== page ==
Why is it we should take your word for your honor, but you question the honor of people who participated in this program? Are you truly unable to see the double standard? Or are we merely supposed to accept YOUR honor, as well as your slights to the honor of others?

    Yes, I sound a bit vituperative. Frankly, you deserve it, demanding that we all accept not only your place on the pedestal, but the stream of yellow liquid you are sending down from there upon our heads.

  13. Craig,

    With all due respect, I tend to disagree with you about your advertising comment. I might not understand your comment, so could you clarify how publications accepting money to perform a service (e.g. in this case, advertising) is up for an ethical debate? Money in exchange to provide a service is not an issue for ethical debate – it’s a business decision if we are strictly talking about money in exchange for a service.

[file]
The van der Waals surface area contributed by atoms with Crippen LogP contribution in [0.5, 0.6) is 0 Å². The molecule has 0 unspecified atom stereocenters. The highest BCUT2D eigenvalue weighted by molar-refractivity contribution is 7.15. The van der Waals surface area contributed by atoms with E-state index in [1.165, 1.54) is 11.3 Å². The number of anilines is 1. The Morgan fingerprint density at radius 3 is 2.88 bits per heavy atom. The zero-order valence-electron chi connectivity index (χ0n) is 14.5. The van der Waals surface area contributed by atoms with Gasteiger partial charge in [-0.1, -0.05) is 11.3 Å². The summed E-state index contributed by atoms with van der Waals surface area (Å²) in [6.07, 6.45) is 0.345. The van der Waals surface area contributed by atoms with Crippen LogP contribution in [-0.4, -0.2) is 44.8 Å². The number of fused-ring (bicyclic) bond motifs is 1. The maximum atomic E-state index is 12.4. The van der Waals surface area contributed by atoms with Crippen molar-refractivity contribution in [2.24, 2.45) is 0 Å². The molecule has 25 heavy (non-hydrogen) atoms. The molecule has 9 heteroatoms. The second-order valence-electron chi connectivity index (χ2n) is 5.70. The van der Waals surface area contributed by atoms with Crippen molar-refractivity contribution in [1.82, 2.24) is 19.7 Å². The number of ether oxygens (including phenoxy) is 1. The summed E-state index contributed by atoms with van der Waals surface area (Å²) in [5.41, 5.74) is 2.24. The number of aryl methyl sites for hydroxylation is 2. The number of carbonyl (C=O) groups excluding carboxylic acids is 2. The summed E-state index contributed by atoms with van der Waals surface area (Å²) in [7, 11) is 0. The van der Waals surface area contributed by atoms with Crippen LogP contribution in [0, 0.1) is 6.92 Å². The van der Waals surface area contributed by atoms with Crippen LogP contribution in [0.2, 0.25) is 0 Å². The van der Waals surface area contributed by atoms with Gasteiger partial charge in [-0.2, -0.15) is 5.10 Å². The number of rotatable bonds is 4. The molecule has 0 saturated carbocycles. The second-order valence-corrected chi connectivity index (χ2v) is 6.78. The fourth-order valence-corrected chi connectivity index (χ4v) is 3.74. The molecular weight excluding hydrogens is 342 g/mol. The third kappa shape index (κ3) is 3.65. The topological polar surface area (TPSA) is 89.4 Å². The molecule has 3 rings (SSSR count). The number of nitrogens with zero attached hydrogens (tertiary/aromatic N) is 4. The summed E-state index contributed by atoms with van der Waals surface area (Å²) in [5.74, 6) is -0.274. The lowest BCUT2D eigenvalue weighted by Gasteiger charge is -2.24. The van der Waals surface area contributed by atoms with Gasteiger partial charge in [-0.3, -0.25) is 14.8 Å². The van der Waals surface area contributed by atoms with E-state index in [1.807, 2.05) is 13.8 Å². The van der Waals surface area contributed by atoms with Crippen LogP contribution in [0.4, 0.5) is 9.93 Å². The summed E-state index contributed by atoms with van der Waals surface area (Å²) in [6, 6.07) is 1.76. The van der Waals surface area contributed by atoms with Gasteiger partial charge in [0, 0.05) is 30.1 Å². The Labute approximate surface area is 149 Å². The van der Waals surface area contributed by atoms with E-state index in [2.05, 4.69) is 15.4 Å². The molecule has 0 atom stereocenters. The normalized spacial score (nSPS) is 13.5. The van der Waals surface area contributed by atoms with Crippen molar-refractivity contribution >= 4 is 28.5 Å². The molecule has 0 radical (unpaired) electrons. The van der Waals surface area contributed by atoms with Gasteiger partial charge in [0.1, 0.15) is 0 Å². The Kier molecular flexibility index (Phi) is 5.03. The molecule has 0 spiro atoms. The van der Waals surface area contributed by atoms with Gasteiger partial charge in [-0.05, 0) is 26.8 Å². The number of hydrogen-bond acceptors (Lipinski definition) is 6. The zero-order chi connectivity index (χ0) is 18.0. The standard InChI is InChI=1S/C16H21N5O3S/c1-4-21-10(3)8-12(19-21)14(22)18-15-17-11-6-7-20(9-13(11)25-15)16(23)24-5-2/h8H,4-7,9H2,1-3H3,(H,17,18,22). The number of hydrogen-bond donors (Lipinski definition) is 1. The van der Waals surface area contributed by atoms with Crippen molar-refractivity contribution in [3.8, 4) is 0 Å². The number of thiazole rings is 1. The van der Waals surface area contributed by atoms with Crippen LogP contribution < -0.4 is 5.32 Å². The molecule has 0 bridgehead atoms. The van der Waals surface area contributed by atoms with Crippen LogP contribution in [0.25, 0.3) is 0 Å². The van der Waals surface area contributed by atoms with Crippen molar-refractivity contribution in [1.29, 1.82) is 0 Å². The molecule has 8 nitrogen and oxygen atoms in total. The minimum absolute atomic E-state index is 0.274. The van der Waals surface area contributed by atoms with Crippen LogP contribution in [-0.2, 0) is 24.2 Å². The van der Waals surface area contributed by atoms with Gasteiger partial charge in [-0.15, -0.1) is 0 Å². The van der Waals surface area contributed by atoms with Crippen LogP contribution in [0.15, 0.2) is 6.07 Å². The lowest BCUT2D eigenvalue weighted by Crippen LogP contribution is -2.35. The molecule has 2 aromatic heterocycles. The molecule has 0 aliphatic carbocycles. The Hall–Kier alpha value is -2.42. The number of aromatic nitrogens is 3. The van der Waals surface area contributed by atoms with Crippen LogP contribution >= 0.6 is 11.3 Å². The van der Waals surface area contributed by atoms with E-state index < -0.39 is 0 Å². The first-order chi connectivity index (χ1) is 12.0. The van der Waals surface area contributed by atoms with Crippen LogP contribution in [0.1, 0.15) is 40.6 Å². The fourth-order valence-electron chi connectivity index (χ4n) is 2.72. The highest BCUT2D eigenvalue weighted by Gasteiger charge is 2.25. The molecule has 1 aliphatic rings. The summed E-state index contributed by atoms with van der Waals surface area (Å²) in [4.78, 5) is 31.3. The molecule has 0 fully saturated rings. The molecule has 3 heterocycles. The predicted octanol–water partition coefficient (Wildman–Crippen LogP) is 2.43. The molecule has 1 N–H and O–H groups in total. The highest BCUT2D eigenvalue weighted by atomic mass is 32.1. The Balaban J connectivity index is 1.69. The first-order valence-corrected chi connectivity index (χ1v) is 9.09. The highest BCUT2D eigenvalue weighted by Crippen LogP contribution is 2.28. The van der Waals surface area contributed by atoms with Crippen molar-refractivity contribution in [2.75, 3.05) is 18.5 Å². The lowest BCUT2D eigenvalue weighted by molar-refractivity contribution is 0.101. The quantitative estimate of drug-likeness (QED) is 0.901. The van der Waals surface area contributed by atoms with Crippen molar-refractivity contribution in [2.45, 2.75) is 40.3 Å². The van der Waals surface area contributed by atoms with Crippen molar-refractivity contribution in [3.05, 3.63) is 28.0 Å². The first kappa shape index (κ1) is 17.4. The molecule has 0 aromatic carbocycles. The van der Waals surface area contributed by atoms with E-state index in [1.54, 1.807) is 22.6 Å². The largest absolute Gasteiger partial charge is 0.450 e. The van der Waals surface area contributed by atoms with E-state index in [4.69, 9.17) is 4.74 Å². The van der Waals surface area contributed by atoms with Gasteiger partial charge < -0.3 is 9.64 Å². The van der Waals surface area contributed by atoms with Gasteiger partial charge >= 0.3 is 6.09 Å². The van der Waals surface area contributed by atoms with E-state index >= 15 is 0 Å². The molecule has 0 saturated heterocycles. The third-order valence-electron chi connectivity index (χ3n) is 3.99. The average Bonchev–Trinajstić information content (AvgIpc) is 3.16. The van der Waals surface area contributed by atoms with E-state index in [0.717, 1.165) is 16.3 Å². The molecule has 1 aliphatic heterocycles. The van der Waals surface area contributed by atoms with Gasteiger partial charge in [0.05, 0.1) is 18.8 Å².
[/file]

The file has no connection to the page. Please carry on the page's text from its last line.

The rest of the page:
If you are referring to [unproven] accusations that a producer receives better ratings by advertising or the unethical act of Journalists receiving gifts when their company policy clearly states it is not allowed (NYT policy on ethics:, then that is understandable, but we should not mix the two.

    Advertising ≠ unethical issues if Journalists follow company policy.

  14. Craig, your points are especially prescient.